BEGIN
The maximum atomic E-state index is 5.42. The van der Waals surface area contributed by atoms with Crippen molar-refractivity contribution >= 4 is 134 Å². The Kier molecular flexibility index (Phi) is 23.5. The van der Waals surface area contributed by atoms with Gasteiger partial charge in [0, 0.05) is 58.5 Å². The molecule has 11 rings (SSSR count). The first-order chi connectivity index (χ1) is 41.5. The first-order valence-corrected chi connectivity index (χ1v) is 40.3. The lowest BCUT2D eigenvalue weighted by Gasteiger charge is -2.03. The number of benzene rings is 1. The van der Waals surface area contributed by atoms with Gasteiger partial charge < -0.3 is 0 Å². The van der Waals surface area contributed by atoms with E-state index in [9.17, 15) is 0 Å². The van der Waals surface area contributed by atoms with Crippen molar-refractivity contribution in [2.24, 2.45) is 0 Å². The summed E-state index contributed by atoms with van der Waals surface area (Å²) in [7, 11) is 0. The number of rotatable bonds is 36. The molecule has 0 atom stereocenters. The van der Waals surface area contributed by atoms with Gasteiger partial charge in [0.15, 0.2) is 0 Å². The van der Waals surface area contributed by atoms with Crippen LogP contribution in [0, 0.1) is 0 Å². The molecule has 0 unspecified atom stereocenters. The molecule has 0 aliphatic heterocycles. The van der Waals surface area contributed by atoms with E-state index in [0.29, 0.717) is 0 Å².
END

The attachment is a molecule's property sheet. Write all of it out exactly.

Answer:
The maximum atomic E-state index is 5.42. The van der Waals surface area contributed by atoms with Crippen molar-refractivity contribution >= 4 is 134 Å². The Kier molecular flexibility index (Phi) is 23.5. The van der Waals surface area contributed by atoms with Gasteiger partial charge in [0, 0.05) is 58.5 Å². The molecule has 11 rings (SSSR count). The first-order chi connectivity index (χ1) is 41.5. The first-order valence-corrected chi connectivity index (χ1v) is 40.3. The lowest BCUT2D eigenvalue weighted by Gasteiger charge is -2.03. The number of benzene rings is 1. The van der Waals surface area contributed by atoms with Gasteiger partial charge < -0.3 is 0 Å². The van der Waals surface area contributed by atoms with E-state index in [9.17, 15) is 0 Å². The van der Waals surface area contributed by atoms with Crippen molar-refractivity contribution in [2.24, 2.45) is 0 Å². The summed E-state index contributed by atoms with van der Waals surface area (Å²) in [7, 11) is 0. The number of rotatable bonds is 36. The molecule has 0 atom stereocenters. The van der Waals surface area contributed by atoms with Gasteiger partial charge in [0.15, 0.2) is 0 Å². The van der Waals surface area contributed by atoms with Crippen LogP contribution in [0, 0.1) is 0 Å². The molecule has 0 unspecified atom stereocenters. The molecule has 0 aliphatic heterocycles. The van der Waals surface area contributed by atoms with E-state index in [0.29, 0.717) is 0 Å².